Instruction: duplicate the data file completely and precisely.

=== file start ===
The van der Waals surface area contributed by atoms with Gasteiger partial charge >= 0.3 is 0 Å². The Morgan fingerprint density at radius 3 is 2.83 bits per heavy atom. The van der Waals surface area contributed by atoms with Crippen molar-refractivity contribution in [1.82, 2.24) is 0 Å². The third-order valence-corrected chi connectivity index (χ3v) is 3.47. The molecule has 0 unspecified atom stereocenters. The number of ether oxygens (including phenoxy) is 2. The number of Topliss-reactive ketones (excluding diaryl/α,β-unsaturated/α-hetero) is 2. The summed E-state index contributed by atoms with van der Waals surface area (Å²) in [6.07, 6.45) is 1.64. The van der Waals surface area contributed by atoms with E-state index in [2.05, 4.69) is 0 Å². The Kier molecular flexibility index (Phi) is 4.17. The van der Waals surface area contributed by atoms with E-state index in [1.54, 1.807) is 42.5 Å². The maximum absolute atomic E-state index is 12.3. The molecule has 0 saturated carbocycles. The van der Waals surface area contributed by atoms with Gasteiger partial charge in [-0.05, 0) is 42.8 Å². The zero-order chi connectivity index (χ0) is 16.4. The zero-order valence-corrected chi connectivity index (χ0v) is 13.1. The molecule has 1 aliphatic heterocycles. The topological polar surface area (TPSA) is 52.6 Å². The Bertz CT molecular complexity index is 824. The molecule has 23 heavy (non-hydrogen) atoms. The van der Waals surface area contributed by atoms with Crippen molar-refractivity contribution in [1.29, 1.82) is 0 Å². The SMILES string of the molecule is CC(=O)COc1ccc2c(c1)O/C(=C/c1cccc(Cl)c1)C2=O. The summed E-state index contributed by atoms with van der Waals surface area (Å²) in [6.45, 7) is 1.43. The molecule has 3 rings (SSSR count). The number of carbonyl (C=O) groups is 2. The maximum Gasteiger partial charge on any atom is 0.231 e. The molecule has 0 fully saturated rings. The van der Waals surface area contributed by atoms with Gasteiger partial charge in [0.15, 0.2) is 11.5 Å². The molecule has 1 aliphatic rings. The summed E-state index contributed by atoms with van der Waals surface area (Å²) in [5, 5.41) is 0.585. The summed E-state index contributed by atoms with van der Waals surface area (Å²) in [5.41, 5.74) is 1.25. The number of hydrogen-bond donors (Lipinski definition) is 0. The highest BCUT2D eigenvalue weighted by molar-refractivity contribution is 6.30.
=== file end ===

The van der Waals surface area contributed by atoms with Gasteiger partial charge >= 0.3 is 0 Å². The Morgan fingerprint density at radius 3 is 2.83 bits per heavy atom. The van der Waals surface area contributed by atoms with Crippen molar-refractivity contribution in [1.82, 2.24) is 0 Å². The third-order valence-corrected chi connectivity index (χ3v) is 3.47. The molecule has 0 unspecified atom stereocenters. The number of ether oxygens (including phenoxy) is 2. The number of Topliss-reactive ketones (excluding diaryl/α,β-unsaturated/α-hetero) is 2. The summed E-state index contributed by atoms with van der Waals surface area (Å²) in [6.07, 6.45) is 1.64. The van der Waals surface area contributed by atoms with E-state index in [2.05, 4.69) is 0 Å². The Kier molecular flexibility index (Phi) is 4.17. The van der Waals surface area contributed by atoms with E-state index in [1.54, 1.807) is 42.5 Å². The maximum absolute atomic E-state index is 12.3. The molecule has 0 saturated carbocycles. The van der Waals surface area contributed by atoms with Gasteiger partial charge in [-0.05, 0) is 42.8 Å². The zero-order chi connectivity index (χ0) is 16.4. The zero-order valence-corrected chi connectivity index (χ0v) is 13.1. The molecule has 1 aliphatic heterocycles. The topological polar surface area (TPSA) is 52.6 Å². The Bertz CT molecular complexity index is 824. The molecule has 23 heavy (non-hydrogen) atoms. The van der Waals surface area contributed by atoms with Crippen molar-refractivity contribution in [1.29, 1.82) is 0 Å². The SMILES string of the molecule is CC(=O)COc1ccc2c(c1)O/C(=C/c1cccc(Cl)c1)C2=O. The summed E-state index contributed by atoms with van der Waals surface area (Å²) in [6.45, 7) is 1.43. The molecule has 3 rings (SSSR count). The number of carbonyl (C=O) groups is 2. The maximum Gasteiger partial charge on any atom is 0.231 e. The molecule has 0 fully saturated rings. The van der Waals surface area contributed by atoms with Gasteiger partial charge in [0.15, 0.2) is 11.5 Å². The molecule has 1 aliphatic rings. The summed E-state index contributed by atoms with van der Waals surface area (Å²) in [5, 5.41) is 0.585. The summed E-state index contributed by atoms with van der Waals surface area (Å²) in [5.41, 5.74) is 1.25. The number of hydrogen-bond donors (Lipinski definition) is 0. The highest BCUT2D eigenvalue weighted by molar-refractivity contribution is 6.30.